And  on that  particular day when he  exclaimed, ‘What’s in a  marriage !’ he’d  looked right  into my  eyes  and  uttered the  eight – letter  word  .

‘No, no marriage !’ I had  screamed .A couple  of the  inmates together with the caregivers rushed  towards us,  fearing there’d come about a deadly twist in Rahmat  Raheem’s  offloading  sessions. More so as he  had come up with  an  additional  one – liner,  ‘Obviously  a  remarriage for you !  For  me  first time !’

Made me laugh and cry. Made  the  others in that room , that is ,those  whose  memory  cells  were not yet  shrunk , look  about  suspiciously.

Till about the next  evening  when  I’d  decided to   go  ahead . Marrying this man .

Those  warnings  and forewarnings ,sometimes  shrunk in a  haze  of  words or  blatantly  obvious , had  not come in way. I did  not  allow  them to come in way. No , not  even as those  suspicious  looks  gained  momentum.

But before his hand could  clasp  mine in  that  ongoing  way  or  before  I could  reciprocate  his  passion – dripping  moves  , this Alzheimer’s  home  seemed  turned  into a   fortress .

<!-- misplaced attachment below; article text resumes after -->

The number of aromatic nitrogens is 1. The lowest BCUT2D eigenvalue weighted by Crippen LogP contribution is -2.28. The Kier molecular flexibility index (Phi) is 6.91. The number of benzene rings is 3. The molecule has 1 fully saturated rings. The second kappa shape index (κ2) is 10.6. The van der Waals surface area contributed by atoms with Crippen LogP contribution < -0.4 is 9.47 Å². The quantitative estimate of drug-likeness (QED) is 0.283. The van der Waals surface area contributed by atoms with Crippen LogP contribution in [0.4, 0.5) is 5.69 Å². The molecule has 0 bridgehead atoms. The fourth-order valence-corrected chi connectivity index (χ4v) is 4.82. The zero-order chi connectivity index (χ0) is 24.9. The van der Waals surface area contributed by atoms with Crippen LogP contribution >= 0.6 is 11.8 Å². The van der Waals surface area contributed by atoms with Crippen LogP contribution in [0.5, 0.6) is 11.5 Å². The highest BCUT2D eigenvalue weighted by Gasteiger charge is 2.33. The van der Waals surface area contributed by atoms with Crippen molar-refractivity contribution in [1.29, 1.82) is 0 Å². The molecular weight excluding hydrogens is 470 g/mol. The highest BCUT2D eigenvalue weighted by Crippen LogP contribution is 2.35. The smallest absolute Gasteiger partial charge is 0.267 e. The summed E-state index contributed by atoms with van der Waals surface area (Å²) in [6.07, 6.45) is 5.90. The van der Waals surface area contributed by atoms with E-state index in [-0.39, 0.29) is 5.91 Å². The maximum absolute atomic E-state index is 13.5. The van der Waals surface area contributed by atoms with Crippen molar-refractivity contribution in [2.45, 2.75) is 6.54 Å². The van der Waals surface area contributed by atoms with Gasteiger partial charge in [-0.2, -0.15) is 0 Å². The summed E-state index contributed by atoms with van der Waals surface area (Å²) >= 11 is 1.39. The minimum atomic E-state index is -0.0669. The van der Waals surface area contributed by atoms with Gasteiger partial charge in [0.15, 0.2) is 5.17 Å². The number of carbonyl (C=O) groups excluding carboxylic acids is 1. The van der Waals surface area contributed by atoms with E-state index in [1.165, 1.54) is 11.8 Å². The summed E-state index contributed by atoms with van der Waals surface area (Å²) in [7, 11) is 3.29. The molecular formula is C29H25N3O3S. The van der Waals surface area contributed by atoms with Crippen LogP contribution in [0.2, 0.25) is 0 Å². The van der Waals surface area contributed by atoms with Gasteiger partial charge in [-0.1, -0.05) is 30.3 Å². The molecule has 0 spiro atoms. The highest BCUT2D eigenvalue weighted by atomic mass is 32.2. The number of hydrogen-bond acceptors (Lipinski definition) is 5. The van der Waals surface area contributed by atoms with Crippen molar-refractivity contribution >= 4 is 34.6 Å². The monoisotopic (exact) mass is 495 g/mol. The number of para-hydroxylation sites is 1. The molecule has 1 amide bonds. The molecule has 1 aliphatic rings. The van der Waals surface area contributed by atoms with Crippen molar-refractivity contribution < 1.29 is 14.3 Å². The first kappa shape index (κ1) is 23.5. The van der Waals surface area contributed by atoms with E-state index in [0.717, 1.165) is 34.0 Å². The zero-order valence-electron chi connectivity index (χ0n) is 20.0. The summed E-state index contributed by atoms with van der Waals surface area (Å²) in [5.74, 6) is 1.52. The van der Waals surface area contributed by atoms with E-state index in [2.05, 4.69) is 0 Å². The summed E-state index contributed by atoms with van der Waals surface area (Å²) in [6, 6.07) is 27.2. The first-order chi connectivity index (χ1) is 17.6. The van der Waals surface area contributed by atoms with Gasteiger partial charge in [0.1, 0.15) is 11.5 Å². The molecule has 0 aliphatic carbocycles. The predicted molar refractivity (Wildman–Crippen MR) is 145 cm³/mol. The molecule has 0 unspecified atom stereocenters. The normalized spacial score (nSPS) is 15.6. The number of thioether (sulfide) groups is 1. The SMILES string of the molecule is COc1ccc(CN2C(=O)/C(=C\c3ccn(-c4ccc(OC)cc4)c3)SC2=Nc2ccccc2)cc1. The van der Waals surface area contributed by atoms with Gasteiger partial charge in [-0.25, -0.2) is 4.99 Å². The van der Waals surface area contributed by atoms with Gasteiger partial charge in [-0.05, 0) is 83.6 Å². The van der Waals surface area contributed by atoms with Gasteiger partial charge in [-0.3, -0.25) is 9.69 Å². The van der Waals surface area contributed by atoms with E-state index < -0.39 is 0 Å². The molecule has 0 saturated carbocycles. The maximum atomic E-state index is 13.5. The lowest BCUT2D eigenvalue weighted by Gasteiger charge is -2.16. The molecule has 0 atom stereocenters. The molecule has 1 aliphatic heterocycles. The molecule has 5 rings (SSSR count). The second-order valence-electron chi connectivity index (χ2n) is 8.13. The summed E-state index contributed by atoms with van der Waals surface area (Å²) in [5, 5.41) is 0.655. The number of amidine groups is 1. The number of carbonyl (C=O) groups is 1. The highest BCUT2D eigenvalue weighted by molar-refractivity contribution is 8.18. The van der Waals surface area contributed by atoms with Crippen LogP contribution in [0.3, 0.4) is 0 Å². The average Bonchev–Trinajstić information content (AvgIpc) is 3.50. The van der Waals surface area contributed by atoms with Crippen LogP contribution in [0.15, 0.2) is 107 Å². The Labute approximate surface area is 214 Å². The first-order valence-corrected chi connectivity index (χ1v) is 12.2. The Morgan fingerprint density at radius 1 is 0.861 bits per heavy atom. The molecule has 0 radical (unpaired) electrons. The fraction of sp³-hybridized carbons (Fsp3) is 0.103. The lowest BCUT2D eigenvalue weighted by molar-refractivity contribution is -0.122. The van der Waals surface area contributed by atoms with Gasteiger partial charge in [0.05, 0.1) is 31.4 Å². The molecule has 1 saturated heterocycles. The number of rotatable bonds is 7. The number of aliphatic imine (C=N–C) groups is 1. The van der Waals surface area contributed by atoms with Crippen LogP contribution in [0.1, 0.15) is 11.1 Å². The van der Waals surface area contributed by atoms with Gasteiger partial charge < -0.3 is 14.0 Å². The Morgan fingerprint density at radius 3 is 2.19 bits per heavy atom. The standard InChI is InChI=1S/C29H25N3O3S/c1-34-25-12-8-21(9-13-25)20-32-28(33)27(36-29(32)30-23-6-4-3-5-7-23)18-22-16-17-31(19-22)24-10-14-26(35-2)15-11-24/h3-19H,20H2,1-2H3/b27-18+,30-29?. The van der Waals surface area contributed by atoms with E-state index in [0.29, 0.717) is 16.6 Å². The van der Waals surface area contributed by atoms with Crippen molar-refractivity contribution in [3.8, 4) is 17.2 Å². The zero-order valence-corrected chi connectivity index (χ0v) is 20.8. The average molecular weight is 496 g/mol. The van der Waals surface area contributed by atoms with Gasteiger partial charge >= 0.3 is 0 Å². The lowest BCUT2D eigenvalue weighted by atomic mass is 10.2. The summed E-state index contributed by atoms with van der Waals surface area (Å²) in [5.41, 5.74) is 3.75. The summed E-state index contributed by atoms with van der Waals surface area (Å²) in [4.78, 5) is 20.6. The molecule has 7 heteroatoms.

He was  dragged .Towards a police  van , thrown  into   it  as though  he  was  nothing  but a heap of  bones .To be silenced, for offloading  big  names with   big  designations and even  bigger allegations to  them.

I’d  tried  following that  van, screaming,  ‘He  with little memory .My  new husband  …just  married  .He wouldn’t ever again blurt those names , he  wouldn’t  speak about …’

Once dragged for  interrogation , no  getting  back . To  be   stacked amongst  those whose  names are   scribbled in sarkari   registers . Shut and closed . Never   ever  to  appear or reappear .

Leaving  me  with the  half -widow  tag  dangling along with  my   name. Prefixed  for times to  come , as I go  from  one  detention centre  to  the  next, from  one  interrogation  centre to the   next,  from  one  jail to the  next. To   trace  him ,  to  meet him  ,  to prove  his innocence ,to  fight  for  his  survival…


Married , to  be  precise  re-married ,  for   one   single  day .Thrown in the  half -widow category the  very  next day, when Rahmat Raheem  was  thrown in the  police  van  parked  outside this Alzheimer’s home .

Even now as I’m  readying  to go down this  staircase , to   hop into a   bus,  to locate  my  ‘missing’ husband ,  those thoughts  don’t  leave. Hover around mercilessly and  endlessly. And as I  throw a  faded   dupatta on my   breasts, I  stare at  my  chest .Heaping  some   more  from those  bygones. After all , right from the  teenaged  years  when  my  breasts  began  sprouting on this chest,  the  two  seemed  to  keep  abreast  with   the emotional  phase I’d  been going  through.